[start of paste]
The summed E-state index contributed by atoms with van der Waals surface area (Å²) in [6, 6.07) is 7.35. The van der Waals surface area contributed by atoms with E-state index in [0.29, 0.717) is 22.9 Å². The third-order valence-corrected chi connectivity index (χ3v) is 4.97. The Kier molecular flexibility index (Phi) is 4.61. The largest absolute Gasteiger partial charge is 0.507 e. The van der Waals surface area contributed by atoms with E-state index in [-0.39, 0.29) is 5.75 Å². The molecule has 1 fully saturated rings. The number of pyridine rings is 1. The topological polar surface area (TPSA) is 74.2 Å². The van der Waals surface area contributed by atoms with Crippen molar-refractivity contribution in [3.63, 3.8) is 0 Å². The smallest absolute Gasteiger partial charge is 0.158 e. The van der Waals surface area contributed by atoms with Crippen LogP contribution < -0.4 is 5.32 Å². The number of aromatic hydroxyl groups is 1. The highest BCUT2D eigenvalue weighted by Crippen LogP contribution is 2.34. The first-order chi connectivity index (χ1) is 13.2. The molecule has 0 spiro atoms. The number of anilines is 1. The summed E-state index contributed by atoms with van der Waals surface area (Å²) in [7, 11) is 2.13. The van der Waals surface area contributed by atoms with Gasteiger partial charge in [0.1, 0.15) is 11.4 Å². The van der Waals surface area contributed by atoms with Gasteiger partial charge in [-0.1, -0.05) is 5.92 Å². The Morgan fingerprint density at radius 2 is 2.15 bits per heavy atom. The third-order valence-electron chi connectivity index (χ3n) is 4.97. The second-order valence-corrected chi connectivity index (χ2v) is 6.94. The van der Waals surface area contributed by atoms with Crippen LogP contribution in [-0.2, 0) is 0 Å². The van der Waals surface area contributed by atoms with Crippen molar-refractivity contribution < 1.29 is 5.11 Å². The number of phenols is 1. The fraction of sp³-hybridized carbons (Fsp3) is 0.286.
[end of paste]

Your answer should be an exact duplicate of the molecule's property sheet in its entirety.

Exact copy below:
The summed E-state index contributed by atoms with van der Waals surface area (Å²) in [6, 6.07) is 7.35. The van der Waals surface area contributed by atoms with E-state index in [0.29, 0.717) is 22.9 Å². The third-order valence-corrected chi connectivity index (χ3v) is 4.97. The Kier molecular flexibility index (Phi) is 4.61. The largest absolute Gasteiger partial charge is 0.507 e. The van der Waals surface area contributed by atoms with E-state index in [-0.39, 0.29) is 5.75 Å². The molecule has 1 fully saturated rings. The number of pyridine rings is 1. The topological polar surface area (TPSA) is 74.2 Å². The van der Waals surface area contributed by atoms with Crippen molar-refractivity contribution in [3.63, 3.8) is 0 Å². The smallest absolute Gasteiger partial charge is 0.158 e. The van der Waals surface area contributed by atoms with Crippen LogP contribution < -0.4 is 5.32 Å². The number of aromatic hydroxyl groups is 1. The highest BCUT2D eigenvalue weighted by Crippen LogP contribution is 2.34. The first-order chi connectivity index (χ1) is 13.2. The molecule has 0 spiro atoms. The number of anilines is 1. The summed E-state index contributed by atoms with van der Waals surface area (Å²) in [7, 11) is 2.13. The van der Waals surface area contributed by atoms with Gasteiger partial charge in [0.1, 0.15) is 11.4 Å². The van der Waals surface area contributed by atoms with Gasteiger partial charge in [-0.1, -0.05) is 5.92 Å². The Morgan fingerprint density at radius 2 is 2.15 bits per heavy atom. The third-order valence-electron chi connectivity index (χ3n) is 4.97. The second-order valence-corrected chi connectivity index (χ2v) is 6.94. The van der Waals surface area contributed by atoms with Crippen LogP contribution in [-0.2, 0) is 0 Å². The van der Waals surface area contributed by atoms with Crippen molar-refractivity contribution < 1.29 is 5.11 Å². The number of phenols is 1. The fraction of sp³-hybridized carbons (Fsp3) is 0.286.